This document is separate from the DPOA because it authorizes different powers to the agent. Moreover, the reality of the situation is that the person you choose as your Medical Power of Attorney must be able to make difficult decisions, even ones that end medical care. Often times, your two powers of attorney are different people.

Last Will and Testament

Your will is the document whereby you decide how, and in what manner, certain property owned by you will be distributed at your death. Wills can be of various degrees of complexity and can be utilized to achieve a wide range of family and tax objectives. If a will provides for outright distribution of assets, it is sometimes referred to as a simple will. Wills can also create one or more trusts at your death or "pour-over" your probate assets into a preexisting revocable living trust. The beauty of a will is the flexibility to achieve your particular goal.

Why is your will important?
1. If you die intestate (without a will), Colorado statutes determine how your property and assets will be distributed. Yikes!
2. You may choose to provide for persons whom Colorado's intestacy laws would not otherwise benefit, such as stepchildren, godchildren, friends or charities.
3. You can designate a guardian for your minor children and thereby minimize court involvement in the care of your child.
4. You can designate your personal representative (executor) of the estate of your will.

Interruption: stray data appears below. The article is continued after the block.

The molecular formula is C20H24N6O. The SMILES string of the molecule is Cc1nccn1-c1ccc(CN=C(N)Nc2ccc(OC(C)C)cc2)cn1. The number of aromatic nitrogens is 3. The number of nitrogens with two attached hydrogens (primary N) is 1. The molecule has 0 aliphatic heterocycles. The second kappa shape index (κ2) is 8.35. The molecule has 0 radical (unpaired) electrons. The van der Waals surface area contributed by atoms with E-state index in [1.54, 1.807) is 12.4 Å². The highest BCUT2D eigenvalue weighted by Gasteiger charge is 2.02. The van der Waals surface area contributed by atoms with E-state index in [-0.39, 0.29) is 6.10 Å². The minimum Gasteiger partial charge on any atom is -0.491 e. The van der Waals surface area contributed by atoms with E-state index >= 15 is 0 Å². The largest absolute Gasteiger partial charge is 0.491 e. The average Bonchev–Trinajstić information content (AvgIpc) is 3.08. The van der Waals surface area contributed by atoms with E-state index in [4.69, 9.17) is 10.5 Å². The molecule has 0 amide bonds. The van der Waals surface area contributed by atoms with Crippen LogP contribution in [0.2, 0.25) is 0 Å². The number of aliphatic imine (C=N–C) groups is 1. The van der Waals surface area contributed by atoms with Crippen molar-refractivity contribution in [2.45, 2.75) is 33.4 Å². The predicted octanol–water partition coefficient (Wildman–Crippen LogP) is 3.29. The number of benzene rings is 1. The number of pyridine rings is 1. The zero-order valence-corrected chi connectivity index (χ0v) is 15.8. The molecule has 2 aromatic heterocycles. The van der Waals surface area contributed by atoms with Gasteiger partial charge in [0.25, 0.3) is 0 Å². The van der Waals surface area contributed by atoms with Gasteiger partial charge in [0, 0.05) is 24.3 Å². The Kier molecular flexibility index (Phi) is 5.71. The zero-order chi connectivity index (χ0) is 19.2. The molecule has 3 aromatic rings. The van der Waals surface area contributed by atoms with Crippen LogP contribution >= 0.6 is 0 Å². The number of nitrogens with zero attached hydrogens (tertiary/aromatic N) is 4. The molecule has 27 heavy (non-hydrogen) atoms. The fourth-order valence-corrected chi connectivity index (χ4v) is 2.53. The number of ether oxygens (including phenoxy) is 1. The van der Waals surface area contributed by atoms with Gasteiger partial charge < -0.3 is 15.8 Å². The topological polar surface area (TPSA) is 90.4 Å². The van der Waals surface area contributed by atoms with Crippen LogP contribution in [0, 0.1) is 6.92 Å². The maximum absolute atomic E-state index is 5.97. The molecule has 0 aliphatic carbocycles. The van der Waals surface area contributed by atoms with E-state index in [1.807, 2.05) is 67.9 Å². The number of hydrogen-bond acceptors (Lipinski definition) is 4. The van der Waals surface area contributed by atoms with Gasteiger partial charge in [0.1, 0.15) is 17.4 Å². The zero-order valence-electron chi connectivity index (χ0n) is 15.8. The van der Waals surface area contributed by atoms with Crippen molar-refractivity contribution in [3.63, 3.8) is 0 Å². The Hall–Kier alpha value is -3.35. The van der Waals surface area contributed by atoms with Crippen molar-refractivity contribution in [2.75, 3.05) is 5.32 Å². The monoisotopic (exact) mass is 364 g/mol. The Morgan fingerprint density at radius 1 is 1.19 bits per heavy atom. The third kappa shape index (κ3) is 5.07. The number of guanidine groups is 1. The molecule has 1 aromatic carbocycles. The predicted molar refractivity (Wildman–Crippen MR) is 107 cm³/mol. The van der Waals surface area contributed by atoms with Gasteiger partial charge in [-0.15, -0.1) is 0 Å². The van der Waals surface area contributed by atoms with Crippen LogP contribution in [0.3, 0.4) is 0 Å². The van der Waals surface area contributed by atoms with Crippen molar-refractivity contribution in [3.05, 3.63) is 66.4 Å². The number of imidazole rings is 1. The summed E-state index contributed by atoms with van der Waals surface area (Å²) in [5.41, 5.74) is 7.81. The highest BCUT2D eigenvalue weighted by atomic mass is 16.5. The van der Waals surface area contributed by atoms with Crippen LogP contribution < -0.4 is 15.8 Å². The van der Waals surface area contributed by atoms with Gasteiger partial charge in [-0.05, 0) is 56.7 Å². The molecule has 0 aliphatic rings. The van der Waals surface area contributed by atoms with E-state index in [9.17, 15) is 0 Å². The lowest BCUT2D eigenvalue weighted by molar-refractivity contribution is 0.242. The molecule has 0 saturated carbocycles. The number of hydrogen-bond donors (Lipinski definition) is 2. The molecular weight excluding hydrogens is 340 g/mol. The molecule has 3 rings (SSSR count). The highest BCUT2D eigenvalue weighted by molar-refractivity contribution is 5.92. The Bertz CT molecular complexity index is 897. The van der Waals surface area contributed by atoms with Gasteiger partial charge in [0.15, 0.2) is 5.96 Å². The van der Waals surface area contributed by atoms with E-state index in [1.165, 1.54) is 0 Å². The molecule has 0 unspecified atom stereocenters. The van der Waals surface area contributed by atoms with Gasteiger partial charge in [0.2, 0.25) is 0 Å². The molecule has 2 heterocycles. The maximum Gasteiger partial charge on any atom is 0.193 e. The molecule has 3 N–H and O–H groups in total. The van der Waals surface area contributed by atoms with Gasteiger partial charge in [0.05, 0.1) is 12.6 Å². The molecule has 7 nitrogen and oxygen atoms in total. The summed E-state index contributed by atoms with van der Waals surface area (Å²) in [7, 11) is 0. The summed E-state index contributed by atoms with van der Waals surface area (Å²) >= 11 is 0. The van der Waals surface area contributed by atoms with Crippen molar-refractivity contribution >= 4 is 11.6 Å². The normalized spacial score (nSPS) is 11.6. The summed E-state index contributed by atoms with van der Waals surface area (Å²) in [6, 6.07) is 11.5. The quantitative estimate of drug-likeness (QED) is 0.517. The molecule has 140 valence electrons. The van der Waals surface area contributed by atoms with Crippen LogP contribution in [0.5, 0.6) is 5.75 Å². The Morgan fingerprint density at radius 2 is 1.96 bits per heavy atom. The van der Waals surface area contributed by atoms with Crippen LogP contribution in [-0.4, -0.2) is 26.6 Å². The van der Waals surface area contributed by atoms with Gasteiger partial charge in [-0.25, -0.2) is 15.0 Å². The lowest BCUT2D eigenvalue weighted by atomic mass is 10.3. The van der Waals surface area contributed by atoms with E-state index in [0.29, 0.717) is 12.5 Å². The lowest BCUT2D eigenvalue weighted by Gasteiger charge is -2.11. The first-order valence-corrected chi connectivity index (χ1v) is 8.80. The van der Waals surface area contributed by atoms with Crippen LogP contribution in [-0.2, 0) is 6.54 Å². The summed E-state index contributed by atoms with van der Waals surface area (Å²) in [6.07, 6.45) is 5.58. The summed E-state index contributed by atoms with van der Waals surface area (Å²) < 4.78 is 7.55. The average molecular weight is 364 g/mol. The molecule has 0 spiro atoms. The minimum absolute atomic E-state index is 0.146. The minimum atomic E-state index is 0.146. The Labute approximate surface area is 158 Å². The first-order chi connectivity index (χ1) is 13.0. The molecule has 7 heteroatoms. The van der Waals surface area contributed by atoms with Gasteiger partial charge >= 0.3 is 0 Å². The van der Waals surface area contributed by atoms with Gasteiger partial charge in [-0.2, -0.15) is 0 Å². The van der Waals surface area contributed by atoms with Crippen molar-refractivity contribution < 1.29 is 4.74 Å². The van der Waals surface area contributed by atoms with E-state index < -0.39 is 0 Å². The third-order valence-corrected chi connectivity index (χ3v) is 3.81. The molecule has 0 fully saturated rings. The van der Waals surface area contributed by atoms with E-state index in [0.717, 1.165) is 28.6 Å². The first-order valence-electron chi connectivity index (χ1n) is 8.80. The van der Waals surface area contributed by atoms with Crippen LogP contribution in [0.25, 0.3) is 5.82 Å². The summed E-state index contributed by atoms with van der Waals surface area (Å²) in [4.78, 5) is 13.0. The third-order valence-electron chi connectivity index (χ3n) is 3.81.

Living Will

Again, here is another confusing name. Your living will is not really a will at all. Your living will, also referred to as an Advanced Medical Directive, is the legal document that tells your doctor what type of life sustaining procedures you want and do not want. This is the document where you can declare whether life-sustaining procedures will be withheld or withdrawn, for example Do Not Resuscitate (DNR) or end of life nutrition and hydration.

Why is your Living Will important?
1. Keep the power in your hands by deciding in advance the care that you wish to receive (or not to receive).
2. Relieve the burden of your family members having to make difficult decisions during a very sad and confusing time.
3. Delegate the decision by taking away the power of the state to appoint someone close to you to be your decision-maker, and instead, you decide on the major decisions ahead of time so your family doesn't have to.

Estate plans are complicated. As we just touch the surface of the Durable Power of Attorney, Medical Power of Attorney, Last Will and Testament and Living Will documents, it is helpful to understand that each family situation in all its uniqueness could benefit from planning ahead. If you have questions, send me a message on Instagram ( or on Facebook (@bucklawoffice)

The information on this website is not the equivalent of legal advice and should not be used as such. All information found on this website has been created for informational purposes only. Nothing contained on this website is intended to or constitutes the creation of an attorney-client relationship with Buck Law, LLC or it's attorneys.